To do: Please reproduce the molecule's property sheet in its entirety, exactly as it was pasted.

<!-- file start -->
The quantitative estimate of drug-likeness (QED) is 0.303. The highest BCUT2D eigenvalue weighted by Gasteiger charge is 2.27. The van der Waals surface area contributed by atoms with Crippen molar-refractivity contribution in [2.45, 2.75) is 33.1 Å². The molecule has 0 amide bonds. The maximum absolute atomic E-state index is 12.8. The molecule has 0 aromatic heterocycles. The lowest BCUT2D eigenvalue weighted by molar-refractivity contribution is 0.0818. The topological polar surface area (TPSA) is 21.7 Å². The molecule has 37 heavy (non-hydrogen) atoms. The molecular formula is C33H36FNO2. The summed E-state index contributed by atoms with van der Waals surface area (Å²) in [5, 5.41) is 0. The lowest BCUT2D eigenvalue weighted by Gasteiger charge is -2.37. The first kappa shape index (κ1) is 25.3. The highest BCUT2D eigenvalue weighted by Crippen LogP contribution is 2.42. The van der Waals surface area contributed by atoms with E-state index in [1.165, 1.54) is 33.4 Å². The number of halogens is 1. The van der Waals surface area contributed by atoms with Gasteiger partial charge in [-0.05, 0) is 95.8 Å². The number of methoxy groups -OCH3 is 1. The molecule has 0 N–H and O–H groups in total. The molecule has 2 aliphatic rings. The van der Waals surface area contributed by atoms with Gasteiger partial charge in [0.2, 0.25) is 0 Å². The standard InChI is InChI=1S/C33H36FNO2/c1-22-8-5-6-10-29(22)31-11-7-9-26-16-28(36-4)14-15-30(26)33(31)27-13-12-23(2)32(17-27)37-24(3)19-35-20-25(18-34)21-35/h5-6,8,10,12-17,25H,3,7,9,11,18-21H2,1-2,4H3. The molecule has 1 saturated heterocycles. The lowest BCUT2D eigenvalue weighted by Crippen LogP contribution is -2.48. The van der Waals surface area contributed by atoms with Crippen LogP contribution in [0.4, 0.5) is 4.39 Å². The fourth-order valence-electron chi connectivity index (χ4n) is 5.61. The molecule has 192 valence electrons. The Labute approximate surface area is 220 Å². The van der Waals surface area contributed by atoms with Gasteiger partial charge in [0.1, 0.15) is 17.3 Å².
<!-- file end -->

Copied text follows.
The quantitative estimate of drug-likeness (QED) is 0.303. The highest BCUT2D eigenvalue weighted by Gasteiger charge is 2.27. The van der Waals surface area contributed by atoms with Crippen molar-refractivity contribution in [2.45, 2.75) is 33.1 Å². The molecule has 0 amide bonds. The maximum absolute atomic E-state index is 12.8. The molecule has 0 aromatic heterocycles. The lowest BCUT2D eigenvalue weighted by molar-refractivity contribution is 0.0818. The topological polar surface area (TPSA) is 21.7 Å². The molecule has 37 heavy (non-hydrogen) atoms. The molecular formula is C33H36FNO2. The summed E-state index contributed by atoms with van der Waals surface area (Å²) in [5, 5.41) is 0. The lowest BCUT2D eigenvalue weighted by Gasteiger charge is -2.37. The first kappa shape index (κ1) is 25.3. The highest BCUT2D eigenvalue weighted by Crippen LogP contribution is 2.42. The van der Waals surface area contributed by atoms with E-state index in [1.165, 1.54) is 33.4 Å². The number of halogens is 1. The van der Waals surface area contributed by atoms with Gasteiger partial charge in [-0.05, 0) is 95.8 Å². The number of methoxy groups -OCH3 is 1. The molecule has 0 N–H and O–H groups in total. The molecule has 2 aliphatic rings. The van der Waals surface area contributed by atoms with Gasteiger partial charge in [0.2, 0.25) is 0 Å². The standard InChI is InChI=1S/C33H36FNO2/c1-22-8-5-6-10-29(22)31-11-7-9-26-16-28(36-4)14-15-30(26)33(31)27-13-12-23(2)32(17-27)37-24(3)19-35-20-25(18-34)21-35/h5-6,8,10,12-17,25H,3,7,9,11,18-21H2,1-2,4H3. The molecule has 1 saturated heterocycles. The lowest BCUT2D eigenvalue weighted by Crippen LogP contribution is -2.48. The van der Waals surface area contributed by atoms with Crippen LogP contribution in [0.4, 0.5) is 4.39 Å². The fourth-order valence-electron chi connectivity index (χ4n) is 5.61. The molecule has 192 valence electrons. The Labute approximate surface area is 220 Å². The van der Waals surface area contributed by atoms with Gasteiger partial charge in [0.1, 0.15) is 17.3 Å².